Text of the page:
Hal in Haiti: Compassion

Compassion

The project of building a medical clinic in rural Haiti is proving to test just about everything I’ve learned along the way working my way through Life. The people here do things the way they do them because it’s what they know and have always done. Uh-oh looks like somebody is riding in really fast on a white horse, yep, just what I was afraid of, an American. Don’t get me wrong, I’m American, and am very proud and thankful to be. You have to admit, we think we know what’s best, and in many cases we’re right. We’ve been blessed with constant progress, innovation, and being able to pretty much shape our own destiny. Sometimes that has been a hindrance, but mostly it’s allowed us to find better solutions to our problems. We’ve been brought up to believe if we have a problem, it’s within our ability to find a viable solution. Sometimes it turns out very different than we thought it would, but the point is believe we can better ourselves.

Haiti has a very different mindset. They have been oppressed since they were brought to this island as slaves. Even after they won a long and bloody war of independence, they have been exploited. Their natural resources have been stripped to serve the needs of people very far away, who had little or no regard for the Haitian people’s well being. Few schools were built, few medical facilities, nothing that they could count on to be sustainable. The forests were literally stripped bare, top soil tumbling to the ocean, ruining streams and rivers in the process. So they’ve been swimming upstream for sometime now, 1804, to be precise.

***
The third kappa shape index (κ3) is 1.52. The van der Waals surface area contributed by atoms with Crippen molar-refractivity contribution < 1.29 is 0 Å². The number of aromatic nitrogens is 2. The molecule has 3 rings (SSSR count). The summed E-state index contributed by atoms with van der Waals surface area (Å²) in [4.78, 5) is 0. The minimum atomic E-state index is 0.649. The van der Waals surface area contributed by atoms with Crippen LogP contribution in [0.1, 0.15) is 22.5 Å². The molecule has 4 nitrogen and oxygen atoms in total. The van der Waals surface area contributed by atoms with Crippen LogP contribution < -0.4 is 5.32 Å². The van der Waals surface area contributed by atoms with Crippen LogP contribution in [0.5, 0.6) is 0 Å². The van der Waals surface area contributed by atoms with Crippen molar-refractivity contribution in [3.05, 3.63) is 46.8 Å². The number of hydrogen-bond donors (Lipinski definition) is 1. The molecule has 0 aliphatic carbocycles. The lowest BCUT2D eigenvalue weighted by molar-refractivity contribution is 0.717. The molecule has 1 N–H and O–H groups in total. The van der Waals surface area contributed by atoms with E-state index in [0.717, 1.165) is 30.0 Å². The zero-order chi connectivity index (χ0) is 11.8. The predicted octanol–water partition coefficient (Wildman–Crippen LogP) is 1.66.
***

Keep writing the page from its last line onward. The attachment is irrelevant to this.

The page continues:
People come here from all over the world to help, and help they do. There are people trying to improve every aspect of life here, education, water quality, agriculture, medicine, spiritual awakenings, all aspects of life, many of which we’ve come to take for granted. Education, for example, when we were galloping across the US heading west, when we stopped to settle in, the first public buildings were schools and churches. We take for granted getting an education, whether we agree with it or not, that all of our children will go to school from 5 to 18 years of age. Not so, here in Haiti. I’m not sure the ratio of schools versus children, but my guess is there is less than half of the kids have a school to go to, never mind being able to afford it. Kids here have to pay to go to school, on top of having to buy uniforms. Even if there was enough schools to go around, people have no money to pay for. Most people don’t have enough money to feed themselves or their families.

A by-product of not going to school is the lack of development of critical thinking skills. Even if we aren’t paying attention in school, we learn how to figure things out. One of the frustrating things people from other lands complain about here is people just don’t get it. The majority of people haul their water, from a young age, don’t have a clue what a toilet is, don’t have electricity, don’t even have the word leftover in their vocabulary. All of these facts can make it very frustrating for people with the same values as ours. If you loan something to someone, it now belongs to them. Hey, where’s that wrench I loaned you? Huh? We look at them as thieves, they look at us as confused and misguided.

In spite of many of these gaps there is progress being made. The clinic I’m building is designed and engineered by Americans. If I turn my back for two seconds they go right back to what they know. The minute I assume they are getting it, they disappoint me. I constantly have to adjust my expectations. The thing is they are inherently really good people, incredible workers, many of them working through the day with little or no food. They are tough yet compassionate. Many of the problems they have really aren’t their fault. All of us working here have to bite our tongue and embrace the broad spectrum of wonderful qualities these people have.

Posted by Hal Seifert at 8:44 AM